Home » The Gulf’s Growing Influence Over the Maldives

The Gulf’s Growing Influence Over the Maldives


The Maldives’ President-elect Mohamed Muizzu, who is preparing for his inauguration on November 17, recently concluded a visit to the United Arab Emirates (UAE). Following his trip, he announced an $80 million investment from the UAE for developing the Maldives’ main international hub, Velana International Airport (VIA). Prior to this, Muizzu met with Saudi Arabian Ambassador Matrek Abdullah Al-Ajalin Aldosari to secure support for fulfilling his campaign promises.

These developments highlight the growing significance the Maldives attaches to the Arab states of the Persian Gulf, particularly the members of the Gulf Cooperation Council (GCC) — Saudi Arabia, the United Arab Emirates, Qatar, Kuwait, and Oman — and the reciprocal attention they are bestowing on the Maldives. These dynamics are accelerating as the Gulf states are broadening the scope of their engagement in the Indian Ocean Region (IOR).

Among the GCC, Saudi Arabia and the UAE in particular exert significant influence in the Maldives, as seen by Male’s backing of Saudi Arabia at the United Nations for their war against the Houthis in Yemen and the Maldives’ position on Qatar during the 2017-2021 GCC crisis. With the Maldives seeking greater economic investment from both Saudi Arabia and the UAE, their influence can be expected to grow.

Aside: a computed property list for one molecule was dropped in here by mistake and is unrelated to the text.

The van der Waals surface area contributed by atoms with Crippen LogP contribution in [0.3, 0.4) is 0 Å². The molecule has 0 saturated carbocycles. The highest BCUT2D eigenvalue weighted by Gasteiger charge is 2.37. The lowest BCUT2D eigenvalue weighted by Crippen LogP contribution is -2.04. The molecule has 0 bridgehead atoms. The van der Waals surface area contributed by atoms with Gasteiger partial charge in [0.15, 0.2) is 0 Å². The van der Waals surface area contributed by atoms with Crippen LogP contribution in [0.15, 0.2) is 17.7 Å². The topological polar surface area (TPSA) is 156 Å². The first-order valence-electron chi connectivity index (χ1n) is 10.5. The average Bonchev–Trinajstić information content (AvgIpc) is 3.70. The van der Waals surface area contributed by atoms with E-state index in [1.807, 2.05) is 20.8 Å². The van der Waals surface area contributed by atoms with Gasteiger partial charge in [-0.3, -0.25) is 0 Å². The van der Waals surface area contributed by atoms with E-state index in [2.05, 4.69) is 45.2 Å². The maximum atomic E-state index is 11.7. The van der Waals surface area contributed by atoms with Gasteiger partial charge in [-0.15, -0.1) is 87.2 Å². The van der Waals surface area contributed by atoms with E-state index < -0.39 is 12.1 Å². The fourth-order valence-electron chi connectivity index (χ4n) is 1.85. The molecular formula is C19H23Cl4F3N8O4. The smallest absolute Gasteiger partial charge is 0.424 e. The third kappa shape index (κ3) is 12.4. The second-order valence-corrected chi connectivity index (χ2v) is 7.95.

The Persian Gulf has long-standing connections with the Indian Ocean, with maritime routes from the Straits of Hormuz to the Straits of Malacca being vital to the global energy trade. Western powers have traditionally viewed the Gulf as a strategic gateway to the Indian Ocean. This is reflected in the U.S. Central Command’s regional headquarters located in Doha, Qatar, and the U.S. Fifth Fleet’s base in Bahrain.

In recent years, Gulf nations have increasingly sought to reduce their reliance on Western military support for safeguarding critical maritime routes and chokepoints against threats such as terrorism and piracy. These nations are now more inclined to take the initiative in protecting their own interests, with their economies increasingly dependent on growing energy demands from Asia and thus on the stability of Indian Ocean trade routes. In doing so they are steadily establishing themselves as significant middle powers in the region. A prime example of this shift is Saudi Arabia’s recent establishment of a military base in Djibouti.